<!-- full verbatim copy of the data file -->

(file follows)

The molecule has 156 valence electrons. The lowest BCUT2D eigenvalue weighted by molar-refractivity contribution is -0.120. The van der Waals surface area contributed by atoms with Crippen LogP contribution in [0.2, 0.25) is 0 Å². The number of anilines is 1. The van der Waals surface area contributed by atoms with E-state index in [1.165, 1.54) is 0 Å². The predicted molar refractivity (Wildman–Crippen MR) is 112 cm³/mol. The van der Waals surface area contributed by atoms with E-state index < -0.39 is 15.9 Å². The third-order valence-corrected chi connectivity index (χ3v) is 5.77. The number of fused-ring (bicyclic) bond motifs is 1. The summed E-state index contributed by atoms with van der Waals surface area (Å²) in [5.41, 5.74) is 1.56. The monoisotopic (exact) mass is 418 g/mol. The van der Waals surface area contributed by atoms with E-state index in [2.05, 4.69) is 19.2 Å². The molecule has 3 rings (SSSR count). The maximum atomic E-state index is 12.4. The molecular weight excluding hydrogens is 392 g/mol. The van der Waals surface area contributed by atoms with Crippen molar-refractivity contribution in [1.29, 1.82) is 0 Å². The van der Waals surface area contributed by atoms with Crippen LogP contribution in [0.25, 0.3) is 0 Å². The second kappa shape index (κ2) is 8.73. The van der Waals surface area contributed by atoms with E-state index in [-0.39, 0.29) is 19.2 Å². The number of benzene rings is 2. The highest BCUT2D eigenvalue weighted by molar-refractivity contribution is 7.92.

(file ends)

The molecule has 156 valence electrons. The lowest BCUT2D eigenvalue weighted by molar-refractivity contribution is -0.120. The van der Waals surface area contributed by atoms with Crippen LogP contribution in [0.2, 0.25) is 0 Å². The number of anilines is 1. The van der Waals surface area contributed by atoms with E-state index in [1.165, 1.54) is 0 Å². The predicted molar refractivity (Wildman–Crippen MR) is 112 cm³/mol. The van der Waals surface area contributed by atoms with E-state index < -0.39 is 15.9 Å². The third-order valence-corrected chi connectivity index (χ3v) is 5.77. The number of fused-ring (bicyclic) bond motifs is 1. The summed E-state index contributed by atoms with van der Waals surface area (Å²) in [5.41, 5.74) is 1.56. The monoisotopic (exact) mass is 418 g/mol. The van der Waals surface area contributed by atoms with E-state index in [2.05, 4.69) is 19.2 Å². The molecule has 3 rings (SSSR count). The maximum atomic E-state index is 12.4. The molecular weight excluding hydrogens is 392 g/mol. The van der Waals surface area contributed by atoms with Crippen molar-refractivity contribution in [1.29, 1.82) is 0 Å². The van der Waals surface area contributed by atoms with Crippen LogP contribution in [0.25, 0.3) is 0 Å². The second kappa shape index (κ2) is 8.73. The van der Waals surface area contributed by atoms with E-state index in [-0.39, 0.29) is 19.2 Å². The number of benzene rings is 2. The highest BCUT2D eigenvalue weighted by molar-refractivity contribution is 7.92.